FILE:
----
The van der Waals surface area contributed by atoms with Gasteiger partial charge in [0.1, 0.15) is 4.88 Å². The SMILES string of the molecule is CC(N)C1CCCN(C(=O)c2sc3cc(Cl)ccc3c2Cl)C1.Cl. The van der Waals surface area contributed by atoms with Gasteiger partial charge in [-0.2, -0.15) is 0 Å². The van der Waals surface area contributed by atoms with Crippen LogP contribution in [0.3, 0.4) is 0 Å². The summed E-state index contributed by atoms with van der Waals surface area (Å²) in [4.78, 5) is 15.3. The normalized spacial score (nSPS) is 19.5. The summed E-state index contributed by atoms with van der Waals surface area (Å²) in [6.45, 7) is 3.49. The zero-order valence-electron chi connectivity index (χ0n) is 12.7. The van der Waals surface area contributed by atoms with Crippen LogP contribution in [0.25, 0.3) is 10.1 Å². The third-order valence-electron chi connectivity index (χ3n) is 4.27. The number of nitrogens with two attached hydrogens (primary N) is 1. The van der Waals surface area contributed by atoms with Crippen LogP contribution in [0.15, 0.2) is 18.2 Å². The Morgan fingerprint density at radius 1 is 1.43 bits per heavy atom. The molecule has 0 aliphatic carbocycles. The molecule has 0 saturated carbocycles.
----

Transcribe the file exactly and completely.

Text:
The van der Waals surface area contributed by atoms with Gasteiger partial charge in [0.1, 0.15) is 4.88 Å². The SMILES string of the molecule is CC(N)C1CCCN(C(=O)c2sc3cc(Cl)ccc3c2Cl)C1.Cl. The van der Waals surface area contributed by atoms with Gasteiger partial charge in [-0.2, -0.15) is 0 Å². The van der Waals surface area contributed by atoms with Crippen LogP contribution in [0.3, 0.4) is 0 Å². The summed E-state index contributed by atoms with van der Waals surface area (Å²) in [4.78, 5) is 15.3. The normalized spacial score (nSPS) is 19.5. The summed E-state index contributed by atoms with van der Waals surface area (Å²) in [6.45, 7) is 3.49. The zero-order valence-electron chi connectivity index (χ0n) is 12.7. The van der Waals surface area contributed by atoms with Crippen LogP contribution in [0.25, 0.3) is 10.1 Å². The third-order valence-electron chi connectivity index (χ3n) is 4.27. The number of nitrogens with two attached hydrogens (primary N) is 1. The van der Waals surface area contributed by atoms with Crippen LogP contribution in [0.15, 0.2) is 18.2 Å². The Morgan fingerprint density at radius 1 is 1.43 bits per heavy atom. The molecule has 0 aliphatic carbocycles. The molecule has 0 saturated carbocycles.